SH: Not similar at all. Kind of opposites. To me the whole purpose of a pedal is restriction. I’m realizing that most musicians practice some form of self-limitation – otherwise nothing gets done. With pedals that limitation is built-in. Even the act of recording with a pedal – how that effect becomes baked-in instead of something you tweak later with plugins.

I’ve never found using guitar with modular to be a very natural process, truthfully. It might just be a side-effect of the gain-staging – having to really bump up the volume on the way in, then bring it down on the way out. It just feels a little precarious and altered, sometimes the noise floor increases, etc. It could just be user error, but there are things like impedance that pedals are specifically designed to handle. It’s hard to know, it just feels off. When I do use guitar with modular I just end up recording it direct because I don’t like sending modular into an amp.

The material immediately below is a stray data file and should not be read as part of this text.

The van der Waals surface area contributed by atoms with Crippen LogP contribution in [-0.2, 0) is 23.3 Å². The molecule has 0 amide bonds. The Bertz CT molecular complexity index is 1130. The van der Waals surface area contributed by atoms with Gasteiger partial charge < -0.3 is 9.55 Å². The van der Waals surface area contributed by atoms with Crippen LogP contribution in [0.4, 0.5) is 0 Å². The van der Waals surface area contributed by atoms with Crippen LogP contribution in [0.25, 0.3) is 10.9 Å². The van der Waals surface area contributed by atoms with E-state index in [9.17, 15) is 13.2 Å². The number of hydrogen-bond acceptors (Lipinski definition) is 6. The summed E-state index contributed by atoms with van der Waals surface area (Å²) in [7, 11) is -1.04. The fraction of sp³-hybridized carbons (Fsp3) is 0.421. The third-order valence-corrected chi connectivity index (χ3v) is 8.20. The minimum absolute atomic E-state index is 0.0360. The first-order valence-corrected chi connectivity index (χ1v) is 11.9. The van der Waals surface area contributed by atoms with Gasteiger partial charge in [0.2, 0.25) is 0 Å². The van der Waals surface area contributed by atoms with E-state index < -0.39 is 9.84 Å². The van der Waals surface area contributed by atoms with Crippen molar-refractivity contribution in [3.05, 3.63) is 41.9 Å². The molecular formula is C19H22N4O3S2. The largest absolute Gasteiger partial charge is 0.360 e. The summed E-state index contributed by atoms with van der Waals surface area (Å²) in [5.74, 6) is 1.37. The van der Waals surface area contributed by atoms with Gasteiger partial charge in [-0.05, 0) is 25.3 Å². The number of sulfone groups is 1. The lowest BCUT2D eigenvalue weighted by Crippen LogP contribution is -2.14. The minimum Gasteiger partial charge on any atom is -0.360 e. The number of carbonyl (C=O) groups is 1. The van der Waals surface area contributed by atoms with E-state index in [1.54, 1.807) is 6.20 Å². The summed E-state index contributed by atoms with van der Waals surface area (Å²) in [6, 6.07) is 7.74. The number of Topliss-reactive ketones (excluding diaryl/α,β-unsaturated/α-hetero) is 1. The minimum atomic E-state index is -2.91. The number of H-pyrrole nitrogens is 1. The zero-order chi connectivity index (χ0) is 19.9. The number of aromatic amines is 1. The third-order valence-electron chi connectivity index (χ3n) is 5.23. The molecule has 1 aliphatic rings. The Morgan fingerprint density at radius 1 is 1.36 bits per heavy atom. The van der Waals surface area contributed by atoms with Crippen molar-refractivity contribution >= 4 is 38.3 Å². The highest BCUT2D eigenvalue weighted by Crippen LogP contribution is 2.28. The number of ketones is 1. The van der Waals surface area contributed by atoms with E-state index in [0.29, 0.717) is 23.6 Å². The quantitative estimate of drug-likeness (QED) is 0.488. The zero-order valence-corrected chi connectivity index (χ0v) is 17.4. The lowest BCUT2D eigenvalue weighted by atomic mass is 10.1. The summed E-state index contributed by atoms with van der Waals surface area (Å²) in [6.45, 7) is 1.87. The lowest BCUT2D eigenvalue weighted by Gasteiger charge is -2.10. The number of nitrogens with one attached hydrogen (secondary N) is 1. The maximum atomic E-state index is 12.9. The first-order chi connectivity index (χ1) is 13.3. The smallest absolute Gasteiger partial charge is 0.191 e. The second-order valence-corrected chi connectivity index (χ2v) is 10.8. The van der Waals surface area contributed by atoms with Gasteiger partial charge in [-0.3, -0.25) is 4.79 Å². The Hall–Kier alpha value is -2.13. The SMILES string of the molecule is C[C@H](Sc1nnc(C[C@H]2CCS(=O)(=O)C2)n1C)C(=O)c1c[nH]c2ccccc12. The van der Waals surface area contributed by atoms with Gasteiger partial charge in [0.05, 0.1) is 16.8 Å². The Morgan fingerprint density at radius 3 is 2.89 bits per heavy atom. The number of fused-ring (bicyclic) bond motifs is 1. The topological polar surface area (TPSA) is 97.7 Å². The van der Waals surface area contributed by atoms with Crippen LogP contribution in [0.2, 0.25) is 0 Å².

PC: Do you feel that it is possible to create a subjectively perfect Eurorack synth or do you find this format to be closer to a pedalboard in a sense that it is in a state of perpetual flux?

SH: One thing modular teaches you is how hard it is to design an instrument. My first build sucked, and I put a lot of thought into it. I just overlooked all the finer points of useability and interface. But I consider that a good thing, a learning opportunity.

I don’t think any part of a musical setup is ever really finished. It’s more about finding your anchors, and introducing change when you need a spark or bump into the limits of something you use often.

I have noticed that modular feels more and more like a narrowing process for me. I want every piece to feel legitimately special and personal, and I’m slowly accumulating the modules that do that. For example, the MUM M8 by ALM. On paper it’s quite a limited filter, but it always fits with what I’m trying to do. The QuBit Synapse is another – it just suits the way I think.

On Designing the System

PC: Can you tell us about the system you've designed [ed: for our joint promotion]? What was the reasoning behind the modules you've selected?

SH: I really wanted to create a small system that was complete on its own, and truly modular – you could approach it with a different workflow for every day of the week. Technically you could do that with any system, but 62HP just isn’t that much space. A system that size usually suggests a certain signal flow. I wanted a small system that legitimately made sense in a number of different configurations.